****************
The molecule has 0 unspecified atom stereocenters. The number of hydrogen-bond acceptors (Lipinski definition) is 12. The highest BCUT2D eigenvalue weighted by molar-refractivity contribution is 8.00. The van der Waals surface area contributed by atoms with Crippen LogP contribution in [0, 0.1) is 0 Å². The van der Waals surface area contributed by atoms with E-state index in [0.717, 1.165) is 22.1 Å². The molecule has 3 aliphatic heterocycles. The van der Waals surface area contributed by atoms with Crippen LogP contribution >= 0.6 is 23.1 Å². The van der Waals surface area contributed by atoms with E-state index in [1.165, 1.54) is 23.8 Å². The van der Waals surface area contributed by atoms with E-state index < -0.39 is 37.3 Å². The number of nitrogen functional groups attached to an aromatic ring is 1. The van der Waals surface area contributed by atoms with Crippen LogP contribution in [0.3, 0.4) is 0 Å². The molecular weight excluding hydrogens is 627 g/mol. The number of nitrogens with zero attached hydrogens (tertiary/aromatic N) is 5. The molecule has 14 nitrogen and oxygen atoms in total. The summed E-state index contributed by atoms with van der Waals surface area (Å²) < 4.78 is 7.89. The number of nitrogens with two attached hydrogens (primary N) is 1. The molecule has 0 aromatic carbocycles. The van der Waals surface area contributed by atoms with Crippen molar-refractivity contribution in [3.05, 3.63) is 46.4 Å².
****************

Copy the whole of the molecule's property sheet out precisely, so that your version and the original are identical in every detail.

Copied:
The molecule has 0 unspecified atom stereocenters. The number of hydrogen-bond acceptors (Lipinski definition) is 12. The highest BCUT2D eigenvalue weighted by molar-refractivity contribution is 8.00. The van der Waals surface area contributed by atoms with Crippen LogP contribution in [0, 0.1) is 0 Å². The van der Waals surface area contributed by atoms with E-state index in [0.717, 1.165) is 22.1 Å². The molecule has 3 aliphatic heterocycles. The van der Waals surface area contributed by atoms with Crippen LogP contribution >= 0.6 is 23.1 Å². The van der Waals surface area contributed by atoms with E-state index in [1.165, 1.54) is 23.8 Å². The van der Waals surface area contributed by atoms with E-state index < -0.39 is 37.3 Å². The number of nitrogen functional groups attached to an aromatic ring is 1. The van der Waals surface area contributed by atoms with Crippen LogP contribution in [0.3, 0.4) is 0 Å². The molecular weight excluding hydrogens is 627 g/mol. The number of nitrogens with zero attached hydrogens (tertiary/aromatic N) is 5. The molecule has 14 nitrogen and oxygen atoms in total. The summed E-state index contributed by atoms with van der Waals surface area (Å²) < 4.78 is 7.89. The number of nitrogens with two attached hydrogens (primary N) is 1. The molecule has 0 aromatic carbocycles. The van der Waals surface area contributed by atoms with Crippen molar-refractivity contribution in [3.05, 3.63) is 46.4 Å².